Population data
Reimbursement data
Patent filings
Hunches
Students
Research and Health kit data
Hospital trends
Emails
Tweets
Blog posts
Survey results
Internet searches
Essays
Product reviews
X-rays
Photos
Instagram searches
A list of questions

And I want to…

Find Patterns
Organize my data
Filter my data
Search my data
Understand social media
Build an Android app
Surface correlations
Have access to information

So I can…

Comply with regulations
Stay up-to-date
Collaborate with a Physician
Track my progress
Get credit for a course
Be reminded of an appointment
Find cost savings
Sell an app
Make people healthier
Prove a point
Get reimbursed
Understand health trends
Track my Clinical Trial
Find a Hospital
Research and buy my medication
Predict outcomes
Make more money
Connect data together
Build a treatment plan
Find a Clinical Trial
Predict the Future
Support Meaningful Use
Make evidence-based clinical decisions
Analyze adverse events
Provide better treatment “in the field”

For those familiar with Agile, you’ll recognize the “As a User I want” format of this trigger list.

We all have so much stuck in our heads, try creating one of these trigger lists for something in your world and you’ll be surprised at how it can help.

How a pregnant wife helps with software development

My wife is pregnant with our second child, due in May.  For those of you who have never experienced this release cycle, it’s 9 months long and does not have an exact release date.  There’s a thing called “Nesting” that occurs during this time in which a couple works together to get every single detail perfect in preparation for the baby’s arrival.

As I shop for curtains, read updates on the latest in car seat technology and scour color palettes for that perfect shade of blue, I am reminded how “Nesting” plays a serious role in the day to day life of the Agile Product Owner.  As a Product Owner myself, I am not writing the amazing code that drives our application, I am focused on keeping everything in motion and getting all the pieces just right.  As I see our baby room come together in just the right way and our app taking shape so beautifully, I can’t help but feel like a proud papa.

Now, if only I could get my wife to use Kanban.

 

Building Software is Amazing

For the past 6 months I’ve had the opportunity to work on one of the best projects of my career.  This thing has all the buzzwords: big data, social media monitoring, semantic analysis, kanban, ruby on rails, github, distributed teams, expertsourcing, skype video, lean, pragmatic, platform, you name it.  The team is brilliant and highly skilled in their areas of expertise (rails programming, UI/UX development, architecture).  Each member cares deeply about their craft and is highly passionate about our project.  We argue, we collaborate on great ideas, and all stress the difference between opinions and facts.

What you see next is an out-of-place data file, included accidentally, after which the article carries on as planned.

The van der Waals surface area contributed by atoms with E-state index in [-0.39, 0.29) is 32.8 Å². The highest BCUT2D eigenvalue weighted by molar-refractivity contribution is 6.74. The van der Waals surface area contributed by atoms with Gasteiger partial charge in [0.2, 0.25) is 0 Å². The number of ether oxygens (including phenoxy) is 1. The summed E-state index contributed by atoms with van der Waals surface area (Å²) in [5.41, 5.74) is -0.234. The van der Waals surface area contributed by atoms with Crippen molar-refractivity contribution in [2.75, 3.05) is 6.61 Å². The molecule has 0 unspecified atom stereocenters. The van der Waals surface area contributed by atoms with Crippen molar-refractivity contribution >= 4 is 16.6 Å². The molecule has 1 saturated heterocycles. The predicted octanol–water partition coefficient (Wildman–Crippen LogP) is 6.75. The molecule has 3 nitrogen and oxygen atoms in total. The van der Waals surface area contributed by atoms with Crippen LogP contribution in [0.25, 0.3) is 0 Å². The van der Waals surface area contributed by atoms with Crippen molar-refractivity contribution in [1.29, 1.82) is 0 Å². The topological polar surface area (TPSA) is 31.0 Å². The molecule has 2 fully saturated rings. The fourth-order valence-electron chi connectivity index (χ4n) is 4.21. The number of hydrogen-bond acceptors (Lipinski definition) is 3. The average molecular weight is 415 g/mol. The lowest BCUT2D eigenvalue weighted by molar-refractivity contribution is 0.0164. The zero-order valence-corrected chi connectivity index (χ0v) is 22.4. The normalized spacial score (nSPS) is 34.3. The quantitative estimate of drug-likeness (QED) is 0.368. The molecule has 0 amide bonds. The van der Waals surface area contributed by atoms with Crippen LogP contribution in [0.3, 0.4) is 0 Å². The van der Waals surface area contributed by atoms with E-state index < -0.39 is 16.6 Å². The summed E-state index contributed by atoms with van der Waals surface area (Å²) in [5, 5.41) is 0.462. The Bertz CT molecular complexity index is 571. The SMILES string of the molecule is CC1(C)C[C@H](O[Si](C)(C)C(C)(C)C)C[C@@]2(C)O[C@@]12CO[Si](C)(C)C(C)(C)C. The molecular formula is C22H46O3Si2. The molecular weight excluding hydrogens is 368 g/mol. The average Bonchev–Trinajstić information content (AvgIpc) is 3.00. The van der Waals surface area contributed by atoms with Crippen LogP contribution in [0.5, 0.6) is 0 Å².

This quick reflection just reminds me that building software is amazing.  It’s not writing up exhausting requirements that no one cares about, it’s not outsourcing all of your technology to a vendor, it’s not making stupid decisions that leads to wasting money and not shipping product.  Building software is about being creative, respecting the craft and the team and adapting quickly to a changing environment while relying on tried and true principles.  I can’t wait to see what shows up in the next “git pull”.

Why GTD Projects and Agile User Stories are so similar

David Allen’s Getting Things Done (GTD) approach reiterates the challenges of breaking a Project down into Tasks.  He focuses on the psychologic barriers people have with the work in front of them.  A common example (I’m paraphrasing here) is a person adding “Mom” to their ToDo list.  When digging further, David discovers that “Mom” really means “Mom’s birthday is coming up” and there are no Tasks or “Next Actions” defined to move the Project closer to completion.  This avoidance is very stressful on the person and a very inefficient way to life a busy life.

We use Rally’s ALM product and the Kanban custom tab to manage our User Story development.  I have worked with 2 teams over the past few years and both I consider quite amazing and talented.  Ongoing debates about naming conventions for User Stories, the importance of Tasks, and who should be the Story Owner have never been resolved.  Our teams crank out great software, but always within a stressful environment.

As I was enjoying a nice bike commute into work last week I was listening to the GTD | Podcasts episode titled “The Do Lectures”.  Around minute 10:30 David Allen says that to clarify anything, you have to decide “What outcome are you committed to finish about this?”  I realized how similar GTD Projects and Agile User Stories really are.

  • A GTD Project clarifies the outcome you want.
  • An Agile User Story describes what the User wants to achieve.

Both GTD Projects and Agile User Stories use Tasks as a method of describing the work required for completion.  In both, Tasks probably need to come in some sort of order, will vary in their scope and may require different people’s resource.  Also in both, if Tasks can be defined it signals a complete understanding of the work to be done.  Granted, you may have missed something, gotten something wrong or encounter changes along the way, but at least you’re on the right track.